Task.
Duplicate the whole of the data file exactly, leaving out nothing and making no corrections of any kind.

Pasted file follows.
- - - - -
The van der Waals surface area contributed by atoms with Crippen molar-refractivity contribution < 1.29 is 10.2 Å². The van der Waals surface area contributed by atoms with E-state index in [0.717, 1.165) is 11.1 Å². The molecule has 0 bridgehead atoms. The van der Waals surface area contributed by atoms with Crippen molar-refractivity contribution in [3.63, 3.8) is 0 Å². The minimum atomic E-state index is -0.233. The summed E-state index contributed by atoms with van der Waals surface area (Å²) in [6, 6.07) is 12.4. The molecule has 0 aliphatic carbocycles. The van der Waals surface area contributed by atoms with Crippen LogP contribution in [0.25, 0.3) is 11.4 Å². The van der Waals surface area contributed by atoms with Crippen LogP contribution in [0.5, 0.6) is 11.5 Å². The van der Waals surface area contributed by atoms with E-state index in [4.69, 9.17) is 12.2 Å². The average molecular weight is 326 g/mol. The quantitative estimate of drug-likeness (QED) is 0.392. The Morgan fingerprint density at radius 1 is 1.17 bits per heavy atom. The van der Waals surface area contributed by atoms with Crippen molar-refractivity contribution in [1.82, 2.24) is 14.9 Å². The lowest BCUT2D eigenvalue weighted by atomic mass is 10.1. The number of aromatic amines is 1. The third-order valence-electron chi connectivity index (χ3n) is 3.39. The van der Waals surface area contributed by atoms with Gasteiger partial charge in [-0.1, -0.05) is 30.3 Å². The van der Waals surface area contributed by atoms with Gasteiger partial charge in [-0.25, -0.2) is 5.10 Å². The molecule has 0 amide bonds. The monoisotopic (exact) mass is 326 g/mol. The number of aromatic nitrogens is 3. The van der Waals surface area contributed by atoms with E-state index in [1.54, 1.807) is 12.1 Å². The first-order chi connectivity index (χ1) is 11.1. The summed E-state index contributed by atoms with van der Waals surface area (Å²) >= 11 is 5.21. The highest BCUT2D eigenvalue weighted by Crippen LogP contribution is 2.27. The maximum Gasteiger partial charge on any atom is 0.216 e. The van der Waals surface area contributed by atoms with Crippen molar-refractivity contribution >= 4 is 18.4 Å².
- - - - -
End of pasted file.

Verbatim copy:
The van der Waals surface area contributed by atoms with Crippen molar-refractivity contribution < 1.29 is 10.2 Å². The van der Waals surface area contributed by atoms with E-state index in [0.717, 1.165) is 11.1 Å². The molecule has 0 bridgehead atoms. The van der Waals surface area contributed by atoms with Crippen molar-refractivity contribution in [3.63, 3.8) is 0 Å². The minimum atomic E-state index is -0.233. The summed E-state index contributed by atoms with van der Waals surface area (Å²) in [6, 6.07) is 12.4. The molecule has 0 aliphatic carbocycles. The van der Waals surface area contributed by atoms with Crippen LogP contribution in [0.25, 0.3) is 11.4 Å². The van der Waals surface area contributed by atoms with Crippen LogP contribution in [0.5, 0.6) is 11.5 Å². The van der Waals surface area contributed by atoms with E-state index in [4.69, 9.17) is 12.2 Å². The average molecular weight is 326 g/mol. The quantitative estimate of drug-likeness (QED) is 0.392. The Morgan fingerprint density at radius 1 is 1.17 bits per heavy atom. The van der Waals surface area contributed by atoms with Crippen molar-refractivity contribution in [1.82, 2.24) is 14.9 Å². The lowest BCUT2D eigenvalue weighted by atomic mass is 10.1. The number of aromatic amines is 1. The third-order valence-electron chi connectivity index (χ3n) is 3.39. The van der Waals surface area contributed by atoms with Gasteiger partial charge in [-0.1, -0.05) is 30.3 Å². The van der Waals surface area contributed by atoms with Gasteiger partial charge in [-0.25, -0.2) is 5.10 Å². The molecule has 0 amide bonds. The monoisotopic (exact) mass is 326 g/mol. The number of aromatic nitrogens is 3. The van der Waals surface area contributed by atoms with E-state index in [1.54, 1.807) is 12.1 Å². The first-order chi connectivity index (χ1) is 11.1. The summed E-state index contributed by atoms with van der Waals surface area (Å²) >= 11 is 5.21. The highest BCUT2D eigenvalue weighted by Crippen LogP contribution is 2.27. The maximum Gasteiger partial charge on any atom is 0.216 e. The van der Waals surface area contributed by atoms with Crippen molar-refractivity contribution >= 4 is 18.4 Å².